Insurance companies are quitting parts of the Irish market rather than insure some businesses because of high legal costs and settlement payouts, research from the Central Bank shows.
Insurers that provide liability and property cover to businesses lost money on average in the five years to 2019 despite rising premiums, making many lines of business unprofitable, according to new figures from the National Claims Information Database (NCID). Meanwhile, insurance costs have doubled in some sectors, dramatically increasing the baseline costs of doing business.
Providers recorded a sector-wide operating loss on employer’s liability, public liability and commercial property insurance of 3pc of total income in the period 2015-2019, reversing modest profits of 5pc in the preceding five years. Premiums rose in this period by 24pc for most policies, however, increasing the cost of doing business for small business customers. Yet with 63pc of total income being spent settling claims – primarily in the courts – insurers are still losing money, making the Irish market unviable for many of them.
The NCID data reveals that personal injury settlements of less than €150,000 which go through litigation cost on average 21 times more than those processed through the Personal Injuries Assessment Board (PIAB). As 84pc of all claims are now settled via court action – a figure that has been rising for years – litigation is now a dominant factor in the cost and availability of commercial insurance in Ireland.
Compounding the problem, insurance companies have been making less in investment income to offset unprofitable underwriting, while the cost of reinsurance has also eaten into profits. Increasingly, insurers are exiting portfolios in certain segments of the market where the long-term finances are unsustainable, making it impossible for certain businesses to operate.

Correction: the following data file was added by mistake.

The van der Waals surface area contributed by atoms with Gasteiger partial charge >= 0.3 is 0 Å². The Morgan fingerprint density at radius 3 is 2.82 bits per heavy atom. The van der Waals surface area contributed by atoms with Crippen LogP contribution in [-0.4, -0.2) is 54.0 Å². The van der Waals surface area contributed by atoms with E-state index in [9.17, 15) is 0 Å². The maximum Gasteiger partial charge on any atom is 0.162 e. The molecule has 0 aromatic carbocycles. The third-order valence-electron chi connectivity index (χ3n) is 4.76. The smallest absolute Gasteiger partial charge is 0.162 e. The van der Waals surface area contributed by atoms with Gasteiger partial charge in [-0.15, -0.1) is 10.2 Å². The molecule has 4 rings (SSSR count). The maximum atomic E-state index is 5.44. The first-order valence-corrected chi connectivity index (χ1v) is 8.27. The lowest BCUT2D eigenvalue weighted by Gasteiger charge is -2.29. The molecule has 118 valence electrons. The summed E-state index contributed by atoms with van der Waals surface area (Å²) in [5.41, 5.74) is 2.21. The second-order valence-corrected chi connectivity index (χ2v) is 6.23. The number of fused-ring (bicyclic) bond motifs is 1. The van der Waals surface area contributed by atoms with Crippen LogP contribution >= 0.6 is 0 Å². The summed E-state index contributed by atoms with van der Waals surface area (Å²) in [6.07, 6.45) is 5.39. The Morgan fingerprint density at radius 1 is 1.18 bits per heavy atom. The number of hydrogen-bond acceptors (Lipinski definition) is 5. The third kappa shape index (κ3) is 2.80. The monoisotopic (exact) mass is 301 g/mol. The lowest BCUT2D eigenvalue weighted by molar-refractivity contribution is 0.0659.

Insurance costs have doubled in some sectors. Arts, entertainment and recreation businesses experienced a 105pc increase in premiums in the period 2009-2029, almost all of it in the second half of the decade. Other businesses, notably creches, have become effectively uninsurable as companies willing to provide cover have dwindled or disappeared.
“This report lays bare the scale of the greed that has driven the current insurance crisis, enriching underwriters, brokers and lawyers at the expense of Irish charities, community and voluntary groups, sport and cultural organisations and SMEs struggling to make ends meet,” said Peter Boland, director of the Alliance for Insurance Reform. “It is clear that personal injury litigation is the mother lode of many Irish solicitors’ income, at the expense of plaintiffs, policyholders and society.”
Premiums are expected to continue rising for years to come as insurers try to earn their way through this part of the underwriting cycle, although new judicial guidelines on injury awards should push more cases to lower courts of the PIAB, reducing claims costs.
Irish Independent, 14 July 2021